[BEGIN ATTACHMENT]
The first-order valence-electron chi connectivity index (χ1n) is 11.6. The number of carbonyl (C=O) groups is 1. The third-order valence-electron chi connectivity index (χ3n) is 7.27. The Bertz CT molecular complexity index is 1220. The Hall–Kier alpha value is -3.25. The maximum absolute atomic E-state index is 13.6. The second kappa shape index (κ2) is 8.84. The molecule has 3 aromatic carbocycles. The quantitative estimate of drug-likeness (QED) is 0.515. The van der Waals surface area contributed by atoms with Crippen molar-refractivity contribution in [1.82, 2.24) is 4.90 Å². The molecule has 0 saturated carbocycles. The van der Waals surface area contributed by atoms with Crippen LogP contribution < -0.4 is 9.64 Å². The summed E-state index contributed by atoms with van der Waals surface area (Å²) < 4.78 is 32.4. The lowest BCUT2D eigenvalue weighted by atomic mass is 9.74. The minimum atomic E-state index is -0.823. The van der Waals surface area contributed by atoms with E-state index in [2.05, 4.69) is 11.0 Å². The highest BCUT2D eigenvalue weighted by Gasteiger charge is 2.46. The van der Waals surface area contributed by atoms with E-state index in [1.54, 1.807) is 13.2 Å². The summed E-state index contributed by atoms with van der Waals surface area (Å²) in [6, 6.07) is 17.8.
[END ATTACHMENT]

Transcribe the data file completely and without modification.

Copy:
The first-order valence-electron chi connectivity index (χ1n) is 11.6. The number of carbonyl (C=O) groups is 1. The third-order valence-electron chi connectivity index (χ3n) is 7.27. The Bertz CT molecular complexity index is 1220. The Hall–Kier alpha value is -3.25. The maximum absolute atomic E-state index is 13.6. The second kappa shape index (κ2) is 8.84. The molecule has 3 aromatic carbocycles. The quantitative estimate of drug-likeness (QED) is 0.515. The van der Waals surface area contributed by atoms with Crippen molar-refractivity contribution in [1.82, 2.24) is 4.90 Å². The molecule has 0 saturated carbocycles. The van der Waals surface area contributed by atoms with Crippen LogP contribution < -0.4 is 9.64 Å². The summed E-state index contributed by atoms with van der Waals surface area (Å²) < 4.78 is 32.4. The lowest BCUT2D eigenvalue weighted by atomic mass is 9.74. The minimum atomic E-state index is -0.823. The van der Waals surface area contributed by atoms with E-state index in [2.05, 4.69) is 11.0 Å². The highest BCUT2D eigenvalue weighted by Gasteiger charge is 2.46. The van der Waals surface area contributed by atoms with E-state index in [1.54, 1.807) is 13.2 Å². The summed E-state index contributed by atoms with van der Waals surface area (Å²) in [6, 6.07) is 17.8.